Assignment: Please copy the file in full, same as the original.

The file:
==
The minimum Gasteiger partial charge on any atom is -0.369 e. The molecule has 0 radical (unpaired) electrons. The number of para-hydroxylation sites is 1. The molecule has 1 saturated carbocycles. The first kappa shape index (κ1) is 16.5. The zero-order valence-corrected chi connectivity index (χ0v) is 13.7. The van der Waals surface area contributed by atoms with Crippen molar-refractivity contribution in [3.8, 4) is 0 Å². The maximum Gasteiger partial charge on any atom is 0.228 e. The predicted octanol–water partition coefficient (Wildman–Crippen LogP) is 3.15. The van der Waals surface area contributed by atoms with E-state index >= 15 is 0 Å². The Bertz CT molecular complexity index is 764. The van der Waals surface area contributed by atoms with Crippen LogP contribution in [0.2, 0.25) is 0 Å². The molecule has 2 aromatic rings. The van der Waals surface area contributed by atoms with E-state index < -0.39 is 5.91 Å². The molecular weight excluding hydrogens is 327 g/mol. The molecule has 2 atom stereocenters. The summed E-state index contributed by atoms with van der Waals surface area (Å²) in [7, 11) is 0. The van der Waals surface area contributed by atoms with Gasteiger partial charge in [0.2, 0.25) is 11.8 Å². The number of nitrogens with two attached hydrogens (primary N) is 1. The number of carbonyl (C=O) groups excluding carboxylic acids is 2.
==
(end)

The minimum Gasteiger partial charge on any atom is -0.369 e. The molecule has 0 radical (unpaired) electrons. The number of para-hydroxylation sites is 1. The molecule has 1 saturated carbocycles. The first kappa shape index (κ1) is 16.5. The zero-order valence-corrected chi connectivity index (χ0v) is 13.7. The van der Waals surface area contributed by atoms with Crippen molar-refractivity contribution in [3.8, 4) is 0 Å². The maximum Gasteiger partial charge on any atom is 0.228 e. The predicted octanol–water partition coefficient (Wildman–Crippen LogP) is 3.15. The van der Waals surface area contributed by atoms with E-state index >= 15 is 0 Å². The Bertz CT molecular complexity index is 764. The van der Waals surface area contributed by atoms with Crippen LogP contribution in [0.2, 0.25) is 0 Å². The molecule has 2 aromatic rings. The van der Waals surface area contributed by atoms with E-state index < -0.39 is 5.91 Å². The molecular weight excluding hydrogens is 327 g/mol. The molecule has 2 atom stereocenters. The summed E-state index contributed by atoms with van der Waals surface area (Å²) in [7, 11) is 0. The van der Waals surface area contributed by atoms with Gasteiger partial charge in [0.2, 0.25) is 11.8 Å². The number of nitrogens with two attached hydrogens (primary N) is 1. The number of carbonyl (C=O) groups excluding carboxylic acids is 2.